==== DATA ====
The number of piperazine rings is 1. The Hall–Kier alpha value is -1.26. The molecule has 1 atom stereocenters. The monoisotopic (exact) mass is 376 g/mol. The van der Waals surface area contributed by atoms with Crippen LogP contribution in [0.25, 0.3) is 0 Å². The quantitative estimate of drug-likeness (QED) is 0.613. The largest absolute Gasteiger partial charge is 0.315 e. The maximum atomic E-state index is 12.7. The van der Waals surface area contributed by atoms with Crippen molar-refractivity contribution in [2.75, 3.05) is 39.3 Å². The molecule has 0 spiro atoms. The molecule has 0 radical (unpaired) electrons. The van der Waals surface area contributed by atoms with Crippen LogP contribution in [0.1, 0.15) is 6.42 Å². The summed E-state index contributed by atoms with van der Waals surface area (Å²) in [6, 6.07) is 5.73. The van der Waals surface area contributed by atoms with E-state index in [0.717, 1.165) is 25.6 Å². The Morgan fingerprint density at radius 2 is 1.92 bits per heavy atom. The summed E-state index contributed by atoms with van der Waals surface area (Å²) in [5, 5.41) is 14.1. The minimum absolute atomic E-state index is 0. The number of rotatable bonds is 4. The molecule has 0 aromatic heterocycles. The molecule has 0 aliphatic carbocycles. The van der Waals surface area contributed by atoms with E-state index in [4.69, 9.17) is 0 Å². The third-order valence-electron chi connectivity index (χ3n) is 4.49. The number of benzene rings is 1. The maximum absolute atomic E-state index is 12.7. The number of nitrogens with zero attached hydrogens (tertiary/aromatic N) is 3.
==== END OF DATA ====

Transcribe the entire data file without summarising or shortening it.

The number of piperazine rings is 1. The Hall–Kier alpha value is -1.26. The molecule has 1 atom stereocenters. The monoisotopic (exact) mass is 376 g/mol. The van der Waals surface area contributed by atoms with Crippen LogP contribution in [0.25, 0.3) is 0 Å². The quantitative estimate of drug-likeness (QED) is 0.613. The largest absolute Gasteiger partial charge is 0.315 e. The maximum atomic E-state index is 12.7. The van der Waals surface area contributed by atoms with Crippen molar-refractivity contribution in [2.75, 3.05) is 39.3 Å². The molecule has 0 spiro atoms. The molecule has 0 radical (unpaired) electrons. The van der Waals surface area contributed by atoms with Crippen LogP contribution in [0.1, 0.15) is 6.42 Å². The summed E-state index contributed by atoms with van der Waals surface area (Å²) in [6, 6.07) is 5.73. The van der Waals surface area contributed by atoms with E-state index in [0.717, 1.165) is 25.6 Å². The Morgan fingerprint density at radius 2 is 1.92 bits per heavy atom. The summed E-state index contributed by atoms with van der Waals surface area (Å²) in [5, 5.41) is 14.1. The minimum absolute atomic E-state index is 0. The number of rotatable bonds is 4. The molecule has 0 aromatic heterocycles. The molecule has 0 aliphatic carbocycles. The van der Waals surface area contributed by atoms with E-state index in [4.69, 9.17) is 0 Å². The third-order valence-electron chi connectivity index (χ3n) is 4.49. The number of benzene rings is 1. The maximum absolute atomic E-state index is 12.7. The number of nitrogens with zero attached hydrogens (tertiary/aromatic N) is 3.